name (e.g. your answer to q1a should be placed in a file called
q1a; DO NOT create q1a.txt, etc )
- If a question asks you to enter a number 5,000 only include the
digits without the comma (e.g. 5,000 =>
2.4.2. HINT: Suggestion for Creating the Answer Files
You can use the
echo command and redirect the output to a file. There is an
example below. Note that the quotations in the echo command are not included in
the file named 'testfile'. The cat command is just printing the file to the
terminal so you can see that the contents were in fact written.
$ echo "100" > testFile $ cat testFile 100
The source code we've given you is deliberately poorly written. Take your time and look through it, but note that these are examples of code that should be rewritten. However, that is not your job today. Instead, you will use debugging tools to understand why these programs are failing.
First run the
segProgram, which is designed to segfault.
./segProgram firstname.lastname@example.org Segmentation fault (core dumped)
gdb was designed to make handling segfaults trivial. Use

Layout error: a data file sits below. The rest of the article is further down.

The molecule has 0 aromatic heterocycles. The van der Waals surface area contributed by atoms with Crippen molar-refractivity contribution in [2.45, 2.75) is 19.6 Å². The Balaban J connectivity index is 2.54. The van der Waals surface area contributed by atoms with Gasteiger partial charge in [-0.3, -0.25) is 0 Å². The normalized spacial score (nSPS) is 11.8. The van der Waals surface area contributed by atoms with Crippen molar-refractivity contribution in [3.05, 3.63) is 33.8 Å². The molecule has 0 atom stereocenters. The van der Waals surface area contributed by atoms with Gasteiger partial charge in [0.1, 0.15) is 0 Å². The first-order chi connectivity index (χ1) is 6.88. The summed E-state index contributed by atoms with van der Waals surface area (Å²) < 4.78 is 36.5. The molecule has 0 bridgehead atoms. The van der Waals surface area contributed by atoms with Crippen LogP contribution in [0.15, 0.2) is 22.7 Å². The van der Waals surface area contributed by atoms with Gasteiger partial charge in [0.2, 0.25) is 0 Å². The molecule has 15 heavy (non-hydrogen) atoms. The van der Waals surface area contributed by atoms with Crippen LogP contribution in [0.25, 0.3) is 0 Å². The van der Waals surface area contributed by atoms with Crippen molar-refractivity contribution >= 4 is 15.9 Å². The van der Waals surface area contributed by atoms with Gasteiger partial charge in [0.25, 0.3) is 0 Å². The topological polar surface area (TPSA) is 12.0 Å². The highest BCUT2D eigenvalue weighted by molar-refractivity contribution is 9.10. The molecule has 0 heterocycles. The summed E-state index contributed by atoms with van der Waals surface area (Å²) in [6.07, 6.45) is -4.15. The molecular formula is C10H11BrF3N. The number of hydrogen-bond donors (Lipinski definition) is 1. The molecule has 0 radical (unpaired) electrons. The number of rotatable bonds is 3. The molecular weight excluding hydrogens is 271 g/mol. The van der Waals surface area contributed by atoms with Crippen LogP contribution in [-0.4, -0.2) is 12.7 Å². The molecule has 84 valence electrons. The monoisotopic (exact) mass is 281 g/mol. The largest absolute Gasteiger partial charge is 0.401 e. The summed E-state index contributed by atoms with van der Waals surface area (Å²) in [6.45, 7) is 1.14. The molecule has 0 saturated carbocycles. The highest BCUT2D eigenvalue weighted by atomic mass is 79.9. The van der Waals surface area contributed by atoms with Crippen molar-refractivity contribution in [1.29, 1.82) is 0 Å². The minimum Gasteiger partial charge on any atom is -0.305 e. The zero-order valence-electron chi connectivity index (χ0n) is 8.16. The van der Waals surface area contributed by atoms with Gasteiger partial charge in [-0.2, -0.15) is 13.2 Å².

gdb to pry
segProgram and discover the reason why it is crashing. When using
gdb, make sure you run gdb from the same directory as the program you
are analyzing (gdb relies on the current working directory as a path to
find the source code).
2.5. Question 1 (q1a, q1b)
gdb and load in
Now run the program with the
run command followed by your umail
(gdb) run email@example.com
It will stop as soon as it encounters the segfault. Note that when you
use the command
run [blah], it takes
[blah] as the command line
argument (i.e. the value of
argv). This is a necessary step in
order to produce the answer Gradescope is expecting.
- q1a: What index of the array is the program trying to access? Write your answer in q1a. That's q-one-a, not q-L-a.
- q1b: What value is the program trying to store in the array when the fault occurred? Write your answer in file q1b
2.6. Question 2 (q2)
For the remainder of the questions use the debugProgram executable.
Remember to pass in your umail address when running through gdb in order to obtain the correct values.
(gdb) run firstname.lastname@example.org